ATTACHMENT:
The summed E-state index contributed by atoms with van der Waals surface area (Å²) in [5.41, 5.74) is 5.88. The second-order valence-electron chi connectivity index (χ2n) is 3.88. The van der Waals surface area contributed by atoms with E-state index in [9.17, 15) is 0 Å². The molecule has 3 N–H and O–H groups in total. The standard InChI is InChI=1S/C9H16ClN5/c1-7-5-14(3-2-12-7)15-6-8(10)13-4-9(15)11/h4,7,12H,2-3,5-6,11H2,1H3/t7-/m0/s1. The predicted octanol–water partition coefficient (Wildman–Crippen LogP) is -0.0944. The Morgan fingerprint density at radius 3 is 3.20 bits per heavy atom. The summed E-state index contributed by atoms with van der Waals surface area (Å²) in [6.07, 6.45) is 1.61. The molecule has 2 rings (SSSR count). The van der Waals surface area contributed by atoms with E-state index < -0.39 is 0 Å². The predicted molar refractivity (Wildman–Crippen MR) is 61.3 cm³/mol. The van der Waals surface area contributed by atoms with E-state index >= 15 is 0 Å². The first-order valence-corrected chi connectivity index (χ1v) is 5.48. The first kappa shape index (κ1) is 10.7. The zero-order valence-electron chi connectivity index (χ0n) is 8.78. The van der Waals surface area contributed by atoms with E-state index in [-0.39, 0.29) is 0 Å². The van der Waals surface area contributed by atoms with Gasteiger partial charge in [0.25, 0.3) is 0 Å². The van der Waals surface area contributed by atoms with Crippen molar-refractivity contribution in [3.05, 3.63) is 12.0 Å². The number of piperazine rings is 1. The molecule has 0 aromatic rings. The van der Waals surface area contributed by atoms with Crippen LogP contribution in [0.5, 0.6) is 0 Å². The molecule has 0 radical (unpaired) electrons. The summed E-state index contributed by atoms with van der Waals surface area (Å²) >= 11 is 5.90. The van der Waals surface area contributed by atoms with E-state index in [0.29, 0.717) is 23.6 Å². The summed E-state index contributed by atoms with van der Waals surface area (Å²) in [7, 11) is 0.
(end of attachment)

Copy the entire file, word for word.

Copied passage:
The summed E-state index contributed by atoms with van der Waals surface area (Å²) in [5.41, 5.74) is 5.88. The second-order valence-electron chi connectivity index (χ2n) is 3.88. The van der Waals surface area contributed by atoms with E-state index in [9.17, 15) is 0 Å². The molecule has 3 N–H and O–H groups in total. The standard InChI is InChI=1S/C9H16ClN5/c1-7-5-14(3-2-12-7)15-6-8(10)13-4-9(15)11/h4,7,12H,2-3,5-6,11H2,1H3/t7-/m0/s1. The predicted octanol–water partition coefficient (Wildman–Crippen LogP) is -0.0944. The Morgan fingerprint density at radius 3 is 3.20 bits per heavy atom. The summed E-state index contributed by atoms with van der Waals surface area (Å²) in [6.07, 6.45) is 1.61. The molecule has 2 rings (SSSR count). The van der Waals surface area contributed by atoms with E-state index < -0.39 is 0 Å². The predicted molar refractivity (Wildman–Crippen MR) is 61.3 cm³/mol. The van der Waals surface area contributed by atoms with E-state index >= 15 is 0 Å². The first-order valence-corrected chi connectivity index (χ1v) is 5.48. The first kappa shape index (κ1) is 10.7. The zero-order valence-electron chi connectivity index (χ0n) is 8.78. The van der Waals surface area contributed by atoms with E-state index in [-0.39, 0.29) is 0 Å². The van der Waals surface area contributed by atoms with Gasteiger partial charge in [0.25, 0.3) is 0 Å². The van der Waals surface area contributed by atoms with Crippen molar-refractivity contribution in [3.05, 3.63) is 12.0 Å². The number of piperazine rings is 1. The molecule has 0 aromatic rings. The van der Waals surface area contributed by atoms with Crippen LogP contribution in [0.5, 0.6) is 0 Å². The molecule has 0 radical (unpaired) electrons. The summed E-state index contributed by atoms with van der Waals surface area (Å²) >= 11 is 5.90. The van der Waals surface area contributed by atoms with E-state index in [0.29, 0.717) is 23.6 Å². The summed E-state index contributed by atoms with van der Waals surface area (Å²) in [7, 11) is 0.